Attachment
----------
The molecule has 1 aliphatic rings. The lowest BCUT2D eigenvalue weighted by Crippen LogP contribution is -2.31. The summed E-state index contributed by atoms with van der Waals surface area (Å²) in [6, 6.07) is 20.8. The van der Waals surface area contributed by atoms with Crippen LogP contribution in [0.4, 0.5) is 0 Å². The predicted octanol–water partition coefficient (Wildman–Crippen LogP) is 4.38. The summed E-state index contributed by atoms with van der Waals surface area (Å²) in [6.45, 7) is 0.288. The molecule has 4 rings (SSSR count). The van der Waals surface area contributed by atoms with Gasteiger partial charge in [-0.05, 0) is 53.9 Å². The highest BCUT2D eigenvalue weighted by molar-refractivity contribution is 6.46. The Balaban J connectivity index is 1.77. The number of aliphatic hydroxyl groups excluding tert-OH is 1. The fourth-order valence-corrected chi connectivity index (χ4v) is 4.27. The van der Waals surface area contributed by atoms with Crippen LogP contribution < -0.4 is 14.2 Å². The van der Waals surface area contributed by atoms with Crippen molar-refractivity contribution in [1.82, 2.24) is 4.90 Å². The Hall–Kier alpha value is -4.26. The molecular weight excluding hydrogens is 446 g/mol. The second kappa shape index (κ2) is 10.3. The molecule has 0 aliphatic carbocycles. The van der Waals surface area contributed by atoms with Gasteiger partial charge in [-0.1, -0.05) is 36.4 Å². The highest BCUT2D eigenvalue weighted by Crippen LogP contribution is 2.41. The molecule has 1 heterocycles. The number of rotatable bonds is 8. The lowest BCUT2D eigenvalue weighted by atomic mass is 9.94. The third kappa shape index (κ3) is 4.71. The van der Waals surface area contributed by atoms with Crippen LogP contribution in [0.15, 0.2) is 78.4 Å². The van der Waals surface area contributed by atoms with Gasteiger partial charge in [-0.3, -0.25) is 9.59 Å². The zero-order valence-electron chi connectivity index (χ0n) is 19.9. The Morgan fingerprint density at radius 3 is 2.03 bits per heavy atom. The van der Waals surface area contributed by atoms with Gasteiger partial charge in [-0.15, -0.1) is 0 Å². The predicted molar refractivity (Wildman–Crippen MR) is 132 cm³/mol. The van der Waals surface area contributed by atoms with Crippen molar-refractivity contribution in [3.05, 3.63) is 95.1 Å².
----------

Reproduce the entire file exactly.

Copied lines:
The molecule has 1 aliphatic rings. The lowest BCUT2D eigenvalue weighted by Crippen LogP contribution is -2.31. The summed E-state index contributed by atoms with van der Waals surface area (Å²) in [6, 6.07) is 20.8. The van der Waals surface area contributed by atoms with Crippen LogP contribution in [0.4, 0.5) is 0 Å². The predicted octanol–water partition coefficient (Wildman–Crippen LogP) is 4.38. The summed E-state index contributed by atoms with van der Waals surface area (Å²) in [6.45, 7) is 0.288. The molecule has 4 rings (SSSR count). The van der Waals surface area contributed by atoms with Gasteiger partial charge in [-0.05, 0) is 53.9 Å². The highest BCUT2D eigenvalue weighted by molar-refractivity contribution is 6.46. The Balaban J connectivity index is 1.77. The number of aliphatic hydroxyl groups excluding tert-OH is 1. The fourth-order valence-corrected chi connectivity index (χ4v) is 4.27. The van der Waals surface area contributed by atoms with Crippen LogP contribution < -0.4 is 14.2 Å². The van der Waals surface area contributed by atoms with Crippen molar-refractivity contribution in [1.82, 2.24) is 4.90 Å². The Hall–Kier alpha value is -4.26. The molecular weight excluding hydrogens is 446 g/mol. The second kappa shape index (κ2) is 10.3. The molecule has 0 aliphatic carbocycles. The van der Waals surface area contributed by atoms with Gasteiger partial charge in [-0.1, -0.05) is 36.4 Å². The highest BCUT2D eigenvalue weighted by Crippen LogP contribution is 2.41. The molecule has 1 heterocycles. The number of rotatable bonds is 8. The lowest BCUT2D eigenvalue weighted by atomic mass is 9.94. The third kappa shape index (κ3) is 4.71. The van der Waals surface area contributed by atoms with Crippen LogP contribution in [0.15, 0.2) is 78.4 Å². The van der Waals surface area contributed by atoms with Gasteiger partial charge in [-0.3, -0.25) is 9.59 Å². The zero-order valence-electron chi connectivity index (χ0n) is 19.9. The Morgan fingerprint density at radius 3 is 2.03 bits per heavy atom. The van der Waals surface area contributed by atoms with Gasteiger partial charge in [-0.15, -0.1) is 0 Å². The predicted molar refractivity (Wildman–Crippen MR) is 132 cm³/mol. The van der Waals surface area contributed by atoms with Crippen molar-refractivity contribution in [3.05, 3.63) is 95.1 Å².